OTTAWA — Federal efforts to calm anxiety about a rapidly changing job market took another step Thursday as the Liberals launched a new agency ahead of a federal budget that will put a heavy focus on skills training.
The new "Future Skills Centre" job training centre — run by Ryerson University, The Conference Board of Canada and Blueprint ADE — is to advise the federal government on how to prepare workers for digital shifts in the job market and help workers make decisions about how to develop the in-demand skills they'll need to land and maintain good jobs.
The Liberals are hoping for early wins from the arm's-length agency, which will be part think-tank and part lab to test ideas big and small, so Canadians can see tangible results from what risks being seen as an academic exercise.
"My hope is the sooner we can actually talk about specific projects, or specific pilots, the better we can bring it alive for Canadians in terms of what this investment means for their children's future, for their own future," Labour Minister Patty Hajdu said in an telephone interview.
At the same time, Canada's labour minister says she is looking at ways to get workers to use skills-training programs routinely, as part of their normal working lives, rather than waiting for a layoff or work crisis.
The question, as always, revolves around money: how much can the public purse handle and how much is needed for any measure to work.
"We'd have to ask ourselves, what actually would make a meaningful change to Canadians and is that enough to incent people to use the benefit?" Hajdu said.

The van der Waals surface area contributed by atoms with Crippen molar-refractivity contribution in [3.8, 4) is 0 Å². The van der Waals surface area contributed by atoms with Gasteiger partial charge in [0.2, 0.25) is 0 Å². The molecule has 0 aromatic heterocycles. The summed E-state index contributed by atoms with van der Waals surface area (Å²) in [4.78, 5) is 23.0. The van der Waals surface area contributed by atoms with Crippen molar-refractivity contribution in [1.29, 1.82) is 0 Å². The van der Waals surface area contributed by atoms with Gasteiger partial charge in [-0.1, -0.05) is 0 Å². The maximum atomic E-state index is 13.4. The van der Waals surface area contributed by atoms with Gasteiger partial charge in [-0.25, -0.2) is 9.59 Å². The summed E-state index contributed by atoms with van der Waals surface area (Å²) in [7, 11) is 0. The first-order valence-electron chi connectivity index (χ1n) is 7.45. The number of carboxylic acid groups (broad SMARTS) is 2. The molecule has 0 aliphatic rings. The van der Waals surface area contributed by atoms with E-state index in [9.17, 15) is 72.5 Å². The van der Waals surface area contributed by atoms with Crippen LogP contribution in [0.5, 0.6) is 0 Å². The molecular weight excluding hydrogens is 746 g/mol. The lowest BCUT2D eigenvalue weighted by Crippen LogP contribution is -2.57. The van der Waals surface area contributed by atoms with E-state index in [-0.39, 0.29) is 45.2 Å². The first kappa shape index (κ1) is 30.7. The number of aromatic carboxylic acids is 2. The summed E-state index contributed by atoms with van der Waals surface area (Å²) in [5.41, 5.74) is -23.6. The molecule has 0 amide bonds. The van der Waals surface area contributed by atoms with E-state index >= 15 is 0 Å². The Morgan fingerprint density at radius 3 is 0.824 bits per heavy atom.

She said the government would look at data from other G7 nations to see whether things like a tax credit for taking training in new skills "actually does result in people able to re-enter education or skills training."
Hassan Yussuff, president of the Canadian Labour Congress, said the government should consider using the employment-insurance system to give workers funding and a right to take time off to upgrade or learn new skills. He said some employers do a good job of funding training for their employees, but most only "talk a good line."
"We have to take the whole skills agenda from a different angle," he said during a wide-ranging interview with The Canadian Press. "People want to improve their skills. The question is when and how and who pays for it."
The percentage of Canadian workers researchers say are at high risk of being affected by automation over the next two decades varies from nine to 42 per cent, depending on the study.
Federal officials who have spent years looking at the issue aren't sure if the disruption in the labour force they're expecting from smarter computers and robots will create enough jobs to replace the ones that are likely to be lost.
Finance Minister Bill Morneau has said his upcoming budget — expected mid-March — will include money to help workers adapt and retrain. On Thursday, he told reporters in Toronto he didn't think spending for training would "be over in budget 2019 or in budget 2020," but "an ongoing discussion."
The new think-tank in Toronto is to help with projects led by provincial, territorial and Indigenous governments as well as for-profit and not-for-profit organizations.
The Liberals have committed $225 million over four years for the arm's-length agency, starting this fiscal year, and $75 million annually afterwards.
A June briefing note to the top official at the Finance Department noted the government was eyeing a December 2018 launch date for the centre, and expected to have some early ideas in hand by next month from its advisory council.
Jordan Press, The Canadian Press